1 East 62nd Street

One-bed, one-bath, 900-square-foot prewar condo.

Asking: $590,000. Selling: $590,000.

Charges: $980. Taxes: $460.

Time on the market: three months.

HEMINGWAY’S WAR ROOM

“Hemingway lived there,” said broker Art Irwin of this 1890 mansion-carved-into-apartments. “Maybe in this apartment, or maybe in the one above it.… It’s where he wrote ‘The Snows of Kilimanjaro.'” The house was built for railroad magnate Samuel Spencer. He was a Confederate soldier and a friend of J.P. Morgan; he died in 1906. His widow donated the house to Columbia University, which cut it into apartments in 1930 and then sold them off as condos in 1986. (There’s still a picture of her in the lobby. “She looks a bit like Evita Peron,” reports Mr. Irwin.) The apartment that was just sold is in the rear of the building, affording a view of the neighbor’s slate roofs and a courtyard owned by a nearby foundation. There’s a fireplace and 14-foot ceilings, but it’s not a grandiose space (the apartments in the house’s old public rooms in the front are fancier). “It’s open, quiet and reasonably sunny,” said Mr. Irwin. The place was something of a wallflower for a few months, but in the end there was a bidding war. You heard the broker: Papa slept here. Broker: Halstead Property Company (Art Irwin).

1 West 72nd Street (Dakota)

One-bed, one-bath, 1,150-square-foot prewar co-op.

Asking: $750,000. Selling: $725,000.

Maintenance: $2,695; 49 percent tax-deductible

Time on the market: four years.

LUCKILY, THE PRESIDENT’S ALREADY BEEN BY ASKING FOR MONEY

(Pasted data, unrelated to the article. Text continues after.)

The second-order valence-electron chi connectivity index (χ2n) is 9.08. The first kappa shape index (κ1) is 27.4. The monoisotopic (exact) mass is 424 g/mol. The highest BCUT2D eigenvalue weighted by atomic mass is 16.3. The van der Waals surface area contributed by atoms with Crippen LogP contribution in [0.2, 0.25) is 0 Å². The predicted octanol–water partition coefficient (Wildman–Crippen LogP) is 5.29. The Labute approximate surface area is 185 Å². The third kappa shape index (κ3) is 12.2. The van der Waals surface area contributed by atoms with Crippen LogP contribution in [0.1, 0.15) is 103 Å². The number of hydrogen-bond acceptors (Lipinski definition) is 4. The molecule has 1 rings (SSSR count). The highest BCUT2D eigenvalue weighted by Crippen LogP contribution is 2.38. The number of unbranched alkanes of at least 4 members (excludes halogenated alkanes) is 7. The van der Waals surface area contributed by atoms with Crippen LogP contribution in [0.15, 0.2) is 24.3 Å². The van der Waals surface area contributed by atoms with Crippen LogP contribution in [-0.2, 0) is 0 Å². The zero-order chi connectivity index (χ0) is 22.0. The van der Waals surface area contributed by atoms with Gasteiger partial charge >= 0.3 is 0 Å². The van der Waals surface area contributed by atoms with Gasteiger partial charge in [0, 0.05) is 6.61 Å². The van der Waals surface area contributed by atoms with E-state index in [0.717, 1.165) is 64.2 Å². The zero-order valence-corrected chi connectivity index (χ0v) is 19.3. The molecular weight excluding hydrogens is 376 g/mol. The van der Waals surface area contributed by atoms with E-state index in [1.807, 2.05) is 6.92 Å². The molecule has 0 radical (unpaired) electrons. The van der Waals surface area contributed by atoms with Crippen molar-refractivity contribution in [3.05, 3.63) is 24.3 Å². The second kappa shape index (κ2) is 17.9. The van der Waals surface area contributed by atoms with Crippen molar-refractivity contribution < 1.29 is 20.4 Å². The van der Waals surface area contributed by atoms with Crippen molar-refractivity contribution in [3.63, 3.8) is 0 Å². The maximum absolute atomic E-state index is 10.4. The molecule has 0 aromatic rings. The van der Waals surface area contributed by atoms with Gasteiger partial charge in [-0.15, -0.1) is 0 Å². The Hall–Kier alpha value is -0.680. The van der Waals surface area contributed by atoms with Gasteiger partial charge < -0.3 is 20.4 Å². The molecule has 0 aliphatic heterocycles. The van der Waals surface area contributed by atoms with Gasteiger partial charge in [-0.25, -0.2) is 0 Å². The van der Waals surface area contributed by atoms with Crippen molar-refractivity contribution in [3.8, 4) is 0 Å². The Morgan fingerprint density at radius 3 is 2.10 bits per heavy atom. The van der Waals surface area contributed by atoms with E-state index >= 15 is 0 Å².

For all you students of the Dakota, this apartment sits in the upper-left-hand corner of the building when you look at it from Central Park. Inside, because it’s on the top residential floor, “you can see some of the curves of the roof line” in addition to the park, the broker explained. It is still the most popularly celebrated apartment building in the city. (Even if Graydon Carter has abandoned ship for Bank Street, Yoko Ono’s still there, and don’t forget Maury Povich and Connie Chung, Lauren Bacall and The Observer ‘s own Rex Reed.) “Boris Karloff used to live there,” said broker Kevin Rusty of this apartment. Since the Dakota is divided into four quadrants, there’s only one other apartment on the floor. And the building is busy bringing the flues up to current building codes, at which point this apartment will have a wood-burning fireplace again. The sellers put the apartment on the market four years ago, but were in no hurry. The price has fluctuated as they have wavered on whether to sell or not. Architectural and pop-cultural significance notwithstanding, the sellers got serious when they found a lot more space: They’ve moved to a five-story town house on the Upper East Side. Broker: Bellmarc Realty (Kevin Rusty); Ashforth Warburg Associates.